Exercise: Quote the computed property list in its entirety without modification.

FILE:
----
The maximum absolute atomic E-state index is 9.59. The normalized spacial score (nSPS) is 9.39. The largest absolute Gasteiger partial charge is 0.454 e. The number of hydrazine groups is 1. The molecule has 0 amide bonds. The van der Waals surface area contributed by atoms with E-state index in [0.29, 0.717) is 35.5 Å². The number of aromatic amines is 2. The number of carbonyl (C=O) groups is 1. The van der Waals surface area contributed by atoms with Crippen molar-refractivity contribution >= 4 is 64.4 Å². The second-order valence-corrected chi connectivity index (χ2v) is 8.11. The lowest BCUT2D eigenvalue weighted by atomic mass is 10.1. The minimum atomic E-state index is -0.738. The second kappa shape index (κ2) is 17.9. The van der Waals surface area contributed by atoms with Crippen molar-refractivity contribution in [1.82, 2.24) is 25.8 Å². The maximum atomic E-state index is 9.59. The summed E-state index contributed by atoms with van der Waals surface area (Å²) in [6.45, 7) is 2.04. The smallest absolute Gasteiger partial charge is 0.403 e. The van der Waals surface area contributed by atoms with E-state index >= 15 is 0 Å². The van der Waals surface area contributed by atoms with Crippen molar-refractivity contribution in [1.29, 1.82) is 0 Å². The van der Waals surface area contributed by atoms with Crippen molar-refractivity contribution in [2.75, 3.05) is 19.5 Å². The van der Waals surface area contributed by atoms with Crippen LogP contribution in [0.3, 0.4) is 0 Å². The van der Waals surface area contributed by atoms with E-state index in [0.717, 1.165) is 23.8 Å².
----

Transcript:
The maximum absolute atomic E-state index is 9.59. The normalized spacial score (nSPS) is 9.39. The largest absolute Gasteiger partial charge is 0.454 e. The number of hydrazine groups is 1. The molecule has 0 amide bonds. The van der Waals surface area contributed by atoms with E-state index in [0.29, 0.717) is 35.5 Å². The number of aromatic amines is 2. The number of carbonyl (C=O) groups is 1. The van der Waals surface area contributed by atoms with Crippen molar-refractivity contribution >= 4 is 64.4 Å². The second-order valence-corrected chi connectivity index (χ2v) is 8.11. The lowest BCUT2D eigenvalue weighted by atomic mass is 10.1. The minimum atomic E-state index is -0.738. The second kappa shape index (κ2) is 17.9. The van der Waals surface area contributed by atoms with Crippen molar-refractivity contribution in [1.82, 2.24) is 25.8 Å². The maximum atomic E-state index is 9.59. The summed E-state index contributed by atoms with van der Waals surface area (Å²) in [6.45, 7) is 2.04. The smallest absolute Gasteiger partial charge is 0.403 e. The van der Waals surface area contributed by atoms with E-state index >= 15 is 0 Å². The van der Waals surface area contributed by atoms with Crippen molar-refractivity contribution in [1.29, 1.82) is 0 Å². The van der Waals surface area contributed by atoms with Crippen molar-refractivity contribution in [2.75, 3.05) is 19.5 Å². The van der Waals surface area contributed by atoms with Crippen LogP contribution in [0.3, 0.4) is 0 Å². The van der Waals surface area contributed by atoms with E-state index in [0.717, 1.165) is 23.8 Å².